Sunday, 31 May 2015

this week on 100 Films

Four brand-new reviews were published to 100 Films in a Year this week, and they were...

Bullet to the Head (2012)
At times, you get the impression that director Walter Hill wants this to be a noir tale: there’s a hardboiled voiceover, a story mired in corrupt officials, twists about who to trust, and so on. But these elements are only fleeting, never building a consistency where you could plausibly claim it as any kind of neo-noir. Instead, it’s more of a buddy movie in the ’80s mould.
Read more here.

Feast (2014)
This year’s Best Animated Short Oscar winner is a charming little tale of a dog and his owner. I absolutely adored it
Read more here.

Seven Psychopaths (2012)
The writer-director and star of In Bruges re-team for the former’s sophomore feature; and if that doesn’t sound oddball enough for you, the lead cast is rounded out by Sam Rockwell, Woody Harrelson and Christopher Walken. Zaniness is sure to ensue.
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Shutter Island (2010)
One of the things Lehane set out to do in his novel was write “a gothic”, and Scorsese and co have taken that ball and run with it. It’s overflowing with a fantastic atmosphere: unsettling, creepy, chilling, horror-movie scary when needed (some sequences are properly hair-raising); truly gothic-feeling.
Read more here.

Plus eight archive reviews were reposted on the new blog...

Almost Famous (2000)
Crowe’s autobiographical screenplay is a good one, with plenty of amusing and dramatic moments to keep it ticking over — the most memorable, on a crashing plane, manages both with aplomb. Likewise, his direction is rarely flashy but always works. The music, costumes, design and cinematography evoke the period well
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Bullets Over Broadway (1994)
John Cusack spends the entire film doing a blatant and middling impression of writer/director Woody Allen. But he nonetheless does OK, and the rest of the cast are note-perfect, the script pacy and funny, the photography gorgeous, and the long takes never more appropriate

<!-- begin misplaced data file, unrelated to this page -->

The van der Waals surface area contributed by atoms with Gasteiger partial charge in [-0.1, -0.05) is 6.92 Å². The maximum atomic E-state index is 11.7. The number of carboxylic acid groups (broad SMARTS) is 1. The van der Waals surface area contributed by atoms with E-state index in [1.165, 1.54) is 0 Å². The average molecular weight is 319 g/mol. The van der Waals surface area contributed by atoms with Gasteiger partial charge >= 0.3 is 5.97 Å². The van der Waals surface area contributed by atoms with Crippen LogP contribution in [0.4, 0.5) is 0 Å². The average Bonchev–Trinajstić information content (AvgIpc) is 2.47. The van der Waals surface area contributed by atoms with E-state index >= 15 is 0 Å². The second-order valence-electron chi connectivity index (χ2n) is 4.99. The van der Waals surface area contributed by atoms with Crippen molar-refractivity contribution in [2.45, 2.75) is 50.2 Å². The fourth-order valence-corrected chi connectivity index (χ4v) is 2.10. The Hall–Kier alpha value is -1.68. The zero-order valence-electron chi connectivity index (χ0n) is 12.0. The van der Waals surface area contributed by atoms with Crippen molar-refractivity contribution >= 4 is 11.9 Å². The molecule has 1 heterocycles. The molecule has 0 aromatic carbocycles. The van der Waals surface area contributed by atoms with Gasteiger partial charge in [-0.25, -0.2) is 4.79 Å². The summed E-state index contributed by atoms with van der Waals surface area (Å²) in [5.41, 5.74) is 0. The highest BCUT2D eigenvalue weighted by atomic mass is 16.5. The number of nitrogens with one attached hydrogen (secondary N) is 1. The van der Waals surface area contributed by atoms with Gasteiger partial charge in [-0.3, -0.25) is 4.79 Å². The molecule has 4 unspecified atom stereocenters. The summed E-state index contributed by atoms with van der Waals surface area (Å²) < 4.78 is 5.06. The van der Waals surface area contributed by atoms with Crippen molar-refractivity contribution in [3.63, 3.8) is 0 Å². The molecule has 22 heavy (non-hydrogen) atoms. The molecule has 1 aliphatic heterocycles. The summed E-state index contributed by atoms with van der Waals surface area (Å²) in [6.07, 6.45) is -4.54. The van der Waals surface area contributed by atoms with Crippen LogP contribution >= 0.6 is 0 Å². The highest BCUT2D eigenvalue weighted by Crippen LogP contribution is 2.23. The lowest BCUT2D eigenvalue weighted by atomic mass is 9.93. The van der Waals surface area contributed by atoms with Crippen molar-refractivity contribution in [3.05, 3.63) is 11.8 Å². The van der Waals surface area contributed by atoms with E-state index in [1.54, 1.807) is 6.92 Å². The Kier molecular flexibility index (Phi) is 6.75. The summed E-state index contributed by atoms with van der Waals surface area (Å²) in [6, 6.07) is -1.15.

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Goodfellas (1990)
In the lead role, Ray Liotta seems to have been underrated, lost behind the top billing of De Niro and the award-winning craziness of Joe Pesci. He carries the film, with a performance that isn't showy but is perfectly pitched.
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A Good Woman (2004)
reviewers like to pounce on the US cast members. Scarlett Johansson is neither here nor there, as per usual, but I thought Helen Hunt was quite good. It's undoubtable that they're overshadowed by British thesps like Tom Wilkinson and Stephen Campbell Moore however, but that's just par for the course.
Read more here.

Road to Singapore (1940)
Bob Hope and Bing Crosby star as a pair of young(ish) playboy sailors who run away from responsibility and family expectations in this comedy that launched the perennially popular Road to… series, which would spawn six sequels over the next 22 years.
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Road to Morocco (1942)
Gentle, silly humour abound in this comedy, the third in the Road to… series. If you remember those plays that Morecambe & Wise used to do you’ll have a fair idea what this feels like
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Road to Rio (1947)
If you’ve seen one Road to film then you’ve a fair idea what to expect from any other: lots of comedy, a few songs, a bit of romance, as well as some general hijinks. The differences, in all of these aspects, lie in the specifics: which songs, which gags, and so on... One might say it’s a variety show with a framing device, though there is a little more to the narrative than that.
Read more here.

Some Like It Hot (1959)
enjoying it again, didn’t want to skip the chance of handing it five stars in this pathetically brief review... it’s a very funny film even 50 years on. It rattles from situation to situation at an occasionally surprising pace, literally without a dull moment.
Read more here.

More next Sunday.